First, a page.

If you can find me a cheap SFH within easy walking distance of one of the RBC metro stations I would LOVE to hear about it.

//www.city-data.com/forum/23874437-post5.html

think the SFHs in the last picture in the post above are cheap? I don't.
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Old 05-16-2012, 01:26 PM
 
Location: The Port City is rising.
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checking the colored fish part, there don't seem to be any SFHs close to RBC for under 500k (and damned few for under 600k)

The only nearby place with SFHs listing for under 500k is right on Arlington Blvd. I would suggest if you fear SFH's dropping in value to the level where keeping them as SFHs would be a hardship, you might be more concerned about the impact of traffic on Rte 50, and ways to lessen that impact, rather than on creep from RBC.
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Old 05-16-2012, 01:37 PM
 
Location: New-Dentist Colony
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The landowner doesn't need to claim a hardship in order for a developer to offer to buy the property.

I recall from looking at historic aerial photos that there used to be SFHs in Lyon Park just east of Washington Blvd. where there are now apartments, just north of where Tallulah is (south of 10th St.). There are also some old farmhouses in Rosslyn (I believe on Wilson) that have probably been torn down by now, to make way for apartments.

And then there's that entire area north of the Ballston Metro, allong Stuart and Taylor streets--townhouses (fairly nice ones, actually) surrounding a few small houses that look to be rentals now and that I'm sure will not be long for this world. I'm 99% sure those townhouses replaced similar SFHs.

I didn't say the houses behind the Safeway would drop so much in value as to be considered cheap (certainly not under $500K); I said that the addition of multiple people's windows overlooking a backyard will lower that home's market value. (Surely you would not debate that point.) If the owners don't like living with the new development behind them, they will try to sell.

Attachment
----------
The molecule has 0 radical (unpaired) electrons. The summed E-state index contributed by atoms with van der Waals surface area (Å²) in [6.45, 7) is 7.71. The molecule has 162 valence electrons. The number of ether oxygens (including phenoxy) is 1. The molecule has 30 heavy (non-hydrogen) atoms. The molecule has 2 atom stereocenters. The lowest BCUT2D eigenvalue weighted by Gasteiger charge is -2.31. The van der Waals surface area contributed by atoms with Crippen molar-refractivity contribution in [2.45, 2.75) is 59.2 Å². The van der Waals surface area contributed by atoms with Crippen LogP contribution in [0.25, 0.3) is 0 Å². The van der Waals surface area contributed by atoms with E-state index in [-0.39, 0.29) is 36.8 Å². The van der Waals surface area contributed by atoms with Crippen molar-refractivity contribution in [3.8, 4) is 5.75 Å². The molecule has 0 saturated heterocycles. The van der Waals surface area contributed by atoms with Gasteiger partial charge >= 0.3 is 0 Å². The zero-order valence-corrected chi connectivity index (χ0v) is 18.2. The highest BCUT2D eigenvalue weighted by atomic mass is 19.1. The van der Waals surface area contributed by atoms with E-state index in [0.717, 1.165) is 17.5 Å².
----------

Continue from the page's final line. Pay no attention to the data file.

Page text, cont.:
At any rate, let's see what happens in the next year as far as home sales in that area.

As I said before, I would not mind something going in there. (A nice, large Starbucks with lots of parking would be fantastic.)

Re. kosher Thai: If kosher Chinese is close enough, I'm assuming you already know about the place next to Kosher Mart in Rockville. (In fact, they might actually try making pad Thai for you if you call and suggest it. They wouldn't be the first restaurateurs to offer another ethnic group's cuisine due to market demand.)

Last edited by Carlingtonian; 05-16-2012 at 01:48 PM..
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Old 05-16-2012, 02:26 PM
 
Location: The Port City is rising.
8,868 posts, read 12,035,792 times
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Quote:
Originally Posted by Carlingtonian View Post
The landowner doesn't need to claim a hardship in order for a developer to offer to buy the property.
and if the property zoned is for SFHs, then the developer has bought themselves a SFH. And AFAIK Arlington (like other jurisdictions) does not rezone individual SFHs (or even pairs) for high density developments (Fairfax allowed rezoning at metro west, but the developer had bought out an entire subdivision of over a hundred homes, AND that was right next to a metro station)

The pattern is SFH to commercial to high density. The intermediate step usually being some crappy semi decayed looking commercial use of the old house. Which requires rezoning, usually only granted for hardship, AFAICT.
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Old 05-16-2012, 02:34 PM
 
Location: The Port City is rising.
8,868 posts, read 12,035,792 times
Reputation: 2602
Quote:
Originally Posted by Carlingtonian View Post
The landowner doesn't need to claim a hardship in order for a developer to offer to buy the property.

I recall from looking at historic aerial photos that there used to be SFHs in Lyon Park just east of Washington Blvd. where there are now apartments, just north of where Tallulah is (south of 10th St.). There are also some old farmhouses in Rosslyn (I believe on Wilson) that have probably been torn down by now, to make way for apartments.

And then there's that entire area north of the Ballston Metro, allong Stuart and Taylor streets--townhouses (fairly nice ones, actually) surrounding a few small houses that look to be rentals now and that I'm sure will not be long for this world. I'm 99% sure those townhouses replaced similar SFHs.
Unless I see some specific documentation that there were actually upzonings of what had been SFH residential only to high density, my working assumption will be that the SFHs were rezoned commercial, if not torn down for parking, earlier. Since thats what happened in all the cases (other than MetroWest) that I do know about. Note, Im thinking in terms of recent decades - during WW2 when the govt was panicing to create housing for war workers, and folks in DC were hot sheeting, anything is possible I suppose.

And actually Im not quite that strictly observant yet - the kosher thai reference was to illuminate that economies of scale sometimes mean what cannot get what one wants.